Baba Ganoush is a silky, smoky Middle Eastern roasted eggplant dip with tahini,garlic, lemon, olive oil and spices.
It’s super easy to make and delicious.
Eggplants of all sizes, shapes and shades are available in the market right now. There are beautiful pearly white ones, long thin eggplants a beautiful shade of purple, large round dark purple eggplants that are almost black and even some with stripes. They come small, large, thin and fat. What a variety. Choose an eggplant that is firm and heavy. This means it is fresh, not dried out.
One of my favorite eggplant recipes is baba ganoush. Just put it on the grill for awhile and it cooks up perfectly. All you need is a bowl, a fork and a knife. No other equipment is necessary.
Roasting on an open flame imparts a delicate smoky flavor into the eggplant flesh. The best way is to roast it on your grill. Alternately you can roast it on the flame of your gas stove.
If you do not have a gas stove, slice the eggplant into rounds broiling it to get that roasted, smoky flavor.
Once the eggplant is cooked let it cool. I often cook it the day before and then chill in the refrigerator.
The rest of the recipe is super simple. Peel and chop the eggplant and put it into a bowl.
I like to smash the garlic on a cutting board with the broad side of a chef’s knife. Then sprinkle the salt on the smashed clove, and mash it into the garlic to get a puree. But you can just mince it.
Add it to the eggplant with the lemon juice, tahini, cumin and a pinch of cayenne (if using).
That’s it, mix well. The more you mix it the creamier it gets. Taste to adjust seasonings and serve sprinkled with a little olive oil.
History of Baba Ganoush
Baba ganoush is said to have originated in Lebanon. It is enjoyed as a national dish, in Iraq, Armenia, Jordan, Lebanon, Palestine, Egypt and Turkey.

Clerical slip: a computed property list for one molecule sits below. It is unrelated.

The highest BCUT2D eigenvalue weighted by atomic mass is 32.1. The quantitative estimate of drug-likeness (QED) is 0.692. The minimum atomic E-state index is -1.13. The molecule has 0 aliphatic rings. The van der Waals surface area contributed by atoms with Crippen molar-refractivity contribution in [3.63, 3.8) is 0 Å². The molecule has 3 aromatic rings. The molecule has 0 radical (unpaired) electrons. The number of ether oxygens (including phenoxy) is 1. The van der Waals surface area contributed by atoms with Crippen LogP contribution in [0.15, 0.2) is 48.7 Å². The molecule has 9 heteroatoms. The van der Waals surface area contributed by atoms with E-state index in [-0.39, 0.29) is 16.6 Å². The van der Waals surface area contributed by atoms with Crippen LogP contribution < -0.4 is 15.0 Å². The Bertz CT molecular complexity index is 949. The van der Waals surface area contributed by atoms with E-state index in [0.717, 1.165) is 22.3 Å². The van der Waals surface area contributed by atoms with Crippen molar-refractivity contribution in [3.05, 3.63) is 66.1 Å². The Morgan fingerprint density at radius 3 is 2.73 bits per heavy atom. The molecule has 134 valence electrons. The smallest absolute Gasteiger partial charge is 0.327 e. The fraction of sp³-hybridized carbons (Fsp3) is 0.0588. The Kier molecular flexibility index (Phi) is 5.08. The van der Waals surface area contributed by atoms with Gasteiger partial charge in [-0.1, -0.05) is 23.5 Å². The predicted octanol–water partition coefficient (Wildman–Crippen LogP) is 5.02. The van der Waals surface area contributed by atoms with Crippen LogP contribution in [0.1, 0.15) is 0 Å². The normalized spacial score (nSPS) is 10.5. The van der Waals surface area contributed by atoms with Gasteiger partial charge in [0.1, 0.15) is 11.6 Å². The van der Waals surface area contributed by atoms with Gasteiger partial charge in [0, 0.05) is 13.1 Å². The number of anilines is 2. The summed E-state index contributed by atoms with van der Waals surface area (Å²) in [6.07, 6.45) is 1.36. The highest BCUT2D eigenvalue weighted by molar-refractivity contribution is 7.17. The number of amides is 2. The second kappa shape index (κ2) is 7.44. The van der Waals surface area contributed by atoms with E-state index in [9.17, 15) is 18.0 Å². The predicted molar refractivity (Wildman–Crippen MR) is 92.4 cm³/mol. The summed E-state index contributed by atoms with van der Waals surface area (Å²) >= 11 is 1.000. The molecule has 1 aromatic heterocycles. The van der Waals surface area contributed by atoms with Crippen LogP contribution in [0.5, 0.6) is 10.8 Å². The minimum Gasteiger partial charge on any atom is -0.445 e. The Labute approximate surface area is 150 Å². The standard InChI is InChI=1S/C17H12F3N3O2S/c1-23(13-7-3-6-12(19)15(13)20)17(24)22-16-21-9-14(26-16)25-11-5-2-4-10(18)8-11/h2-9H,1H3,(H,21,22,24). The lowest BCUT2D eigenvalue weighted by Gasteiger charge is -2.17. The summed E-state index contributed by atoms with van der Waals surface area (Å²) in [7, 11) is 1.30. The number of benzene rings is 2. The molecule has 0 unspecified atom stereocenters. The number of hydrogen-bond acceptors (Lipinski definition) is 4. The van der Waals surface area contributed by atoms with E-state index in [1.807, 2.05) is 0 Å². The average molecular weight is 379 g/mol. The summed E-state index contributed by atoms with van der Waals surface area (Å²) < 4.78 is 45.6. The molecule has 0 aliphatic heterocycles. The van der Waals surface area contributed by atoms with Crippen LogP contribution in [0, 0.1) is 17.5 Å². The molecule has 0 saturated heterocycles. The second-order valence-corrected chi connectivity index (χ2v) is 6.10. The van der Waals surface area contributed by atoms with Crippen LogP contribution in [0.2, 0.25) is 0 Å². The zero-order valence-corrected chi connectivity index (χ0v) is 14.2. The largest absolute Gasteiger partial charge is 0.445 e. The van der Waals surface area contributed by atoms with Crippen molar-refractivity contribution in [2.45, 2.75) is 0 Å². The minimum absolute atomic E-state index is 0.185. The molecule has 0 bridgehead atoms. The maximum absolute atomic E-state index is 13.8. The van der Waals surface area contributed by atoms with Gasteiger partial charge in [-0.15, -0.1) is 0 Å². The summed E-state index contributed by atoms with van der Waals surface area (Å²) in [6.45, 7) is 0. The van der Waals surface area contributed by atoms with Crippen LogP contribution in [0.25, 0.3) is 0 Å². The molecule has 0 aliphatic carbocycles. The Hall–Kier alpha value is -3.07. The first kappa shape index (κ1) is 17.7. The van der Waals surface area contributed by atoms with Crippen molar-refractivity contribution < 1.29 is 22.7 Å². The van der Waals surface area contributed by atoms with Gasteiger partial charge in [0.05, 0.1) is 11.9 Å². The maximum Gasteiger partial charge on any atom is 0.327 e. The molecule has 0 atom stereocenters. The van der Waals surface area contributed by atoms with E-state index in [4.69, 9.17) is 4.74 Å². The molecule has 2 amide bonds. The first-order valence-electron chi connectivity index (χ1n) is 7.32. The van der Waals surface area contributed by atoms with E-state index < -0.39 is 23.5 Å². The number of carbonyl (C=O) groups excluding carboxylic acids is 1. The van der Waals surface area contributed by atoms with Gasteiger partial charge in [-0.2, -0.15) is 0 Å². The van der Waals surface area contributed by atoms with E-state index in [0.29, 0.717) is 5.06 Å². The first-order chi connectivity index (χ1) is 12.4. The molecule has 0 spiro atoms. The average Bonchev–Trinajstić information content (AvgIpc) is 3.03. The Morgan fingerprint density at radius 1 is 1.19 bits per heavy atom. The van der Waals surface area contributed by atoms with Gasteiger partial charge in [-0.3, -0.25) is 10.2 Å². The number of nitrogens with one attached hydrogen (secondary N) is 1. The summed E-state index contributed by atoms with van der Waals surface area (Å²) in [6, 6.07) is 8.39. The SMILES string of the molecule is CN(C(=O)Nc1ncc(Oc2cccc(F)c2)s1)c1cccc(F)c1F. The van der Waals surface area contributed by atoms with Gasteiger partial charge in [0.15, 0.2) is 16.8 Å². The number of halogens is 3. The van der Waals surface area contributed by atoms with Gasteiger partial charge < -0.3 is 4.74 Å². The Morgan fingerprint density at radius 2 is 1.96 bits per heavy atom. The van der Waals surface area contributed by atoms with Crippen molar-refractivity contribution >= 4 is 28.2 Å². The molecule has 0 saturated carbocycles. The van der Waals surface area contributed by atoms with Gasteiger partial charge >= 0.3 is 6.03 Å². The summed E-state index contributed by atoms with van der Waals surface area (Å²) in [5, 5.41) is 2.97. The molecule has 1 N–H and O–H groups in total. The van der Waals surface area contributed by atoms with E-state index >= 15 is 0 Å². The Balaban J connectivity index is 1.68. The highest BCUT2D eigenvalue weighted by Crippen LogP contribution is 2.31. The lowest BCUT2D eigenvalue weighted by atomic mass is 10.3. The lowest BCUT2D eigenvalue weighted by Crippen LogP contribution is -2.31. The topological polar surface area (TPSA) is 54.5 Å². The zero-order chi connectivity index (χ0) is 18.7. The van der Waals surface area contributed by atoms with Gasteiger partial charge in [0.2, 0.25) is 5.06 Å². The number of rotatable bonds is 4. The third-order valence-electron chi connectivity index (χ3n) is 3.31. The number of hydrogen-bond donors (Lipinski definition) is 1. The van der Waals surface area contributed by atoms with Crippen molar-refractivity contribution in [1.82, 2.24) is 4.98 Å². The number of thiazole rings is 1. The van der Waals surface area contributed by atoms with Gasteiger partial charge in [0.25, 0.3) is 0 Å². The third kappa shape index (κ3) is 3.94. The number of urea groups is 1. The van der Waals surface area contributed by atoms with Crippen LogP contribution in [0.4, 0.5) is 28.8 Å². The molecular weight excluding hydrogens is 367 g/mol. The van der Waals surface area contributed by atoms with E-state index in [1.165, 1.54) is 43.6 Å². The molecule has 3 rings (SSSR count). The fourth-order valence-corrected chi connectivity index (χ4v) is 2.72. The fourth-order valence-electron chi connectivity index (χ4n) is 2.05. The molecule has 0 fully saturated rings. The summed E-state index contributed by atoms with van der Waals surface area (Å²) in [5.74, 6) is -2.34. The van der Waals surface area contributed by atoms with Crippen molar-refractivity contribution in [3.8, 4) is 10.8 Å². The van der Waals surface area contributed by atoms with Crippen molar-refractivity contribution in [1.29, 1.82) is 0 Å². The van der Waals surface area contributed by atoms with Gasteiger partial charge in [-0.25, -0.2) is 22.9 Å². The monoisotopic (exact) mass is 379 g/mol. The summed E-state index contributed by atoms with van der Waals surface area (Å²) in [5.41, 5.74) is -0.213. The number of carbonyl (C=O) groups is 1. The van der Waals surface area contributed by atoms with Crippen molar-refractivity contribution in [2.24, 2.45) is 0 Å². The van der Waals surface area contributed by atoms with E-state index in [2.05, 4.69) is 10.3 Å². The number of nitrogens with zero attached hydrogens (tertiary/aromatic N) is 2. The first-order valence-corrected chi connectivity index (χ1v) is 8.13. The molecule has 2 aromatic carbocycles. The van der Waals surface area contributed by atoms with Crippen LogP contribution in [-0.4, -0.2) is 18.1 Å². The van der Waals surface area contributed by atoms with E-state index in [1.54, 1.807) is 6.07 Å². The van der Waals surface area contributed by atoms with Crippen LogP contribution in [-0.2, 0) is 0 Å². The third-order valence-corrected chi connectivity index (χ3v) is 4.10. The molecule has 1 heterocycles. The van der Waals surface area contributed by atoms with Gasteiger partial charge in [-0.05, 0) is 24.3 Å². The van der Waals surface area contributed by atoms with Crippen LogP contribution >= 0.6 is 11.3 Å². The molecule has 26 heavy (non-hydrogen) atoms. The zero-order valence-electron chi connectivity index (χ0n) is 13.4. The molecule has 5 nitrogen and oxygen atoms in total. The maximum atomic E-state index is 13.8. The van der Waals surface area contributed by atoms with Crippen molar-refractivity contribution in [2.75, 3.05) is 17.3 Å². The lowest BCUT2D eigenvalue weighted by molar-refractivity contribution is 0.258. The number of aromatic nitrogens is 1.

It can be spelled baba ganoush or baba ghanoush.
In Arabic baba ganoush means “pampered papa.” According to old Arabic folklore originating in Syria, there was a caring daughter who mashed all of the food she cooked for her elderly toothless father, or baba, as he was unable to chew. One of the vegetables she mashed was eggplant, with the addition of olive oil, lemon juice, and tahini. This was the precursor to the popular baba ganoush today.
Baba ganoush has a silky in texture and smoky in flavor. It’s a creamy, delicious appetizer that’s gluten free, vegan and paleo. Your family and guests will love it.
Serve with cucumbers, carrots, radishes or chips. In the Middle East they eat baba ganoush for breakfast with pita bread and a variety of pickles and vegetables.
I take baba ganoush to the beach and on picnics and hikes because it’s doesn’t spoil in the summer heat like mayonnaise based dips.
I hope you love this dip as much as I do. It’s creamy without a lot of oil. It has a slightly sweet perfectly balanced taste from the tahini and lemon.
If you like this recipe try these other delicious eggplant dishes:
Please let me know how you like this recipe in the comments! I appreciate your feedback so much. Let me know what you’re taking to the beach with you this summer. ♥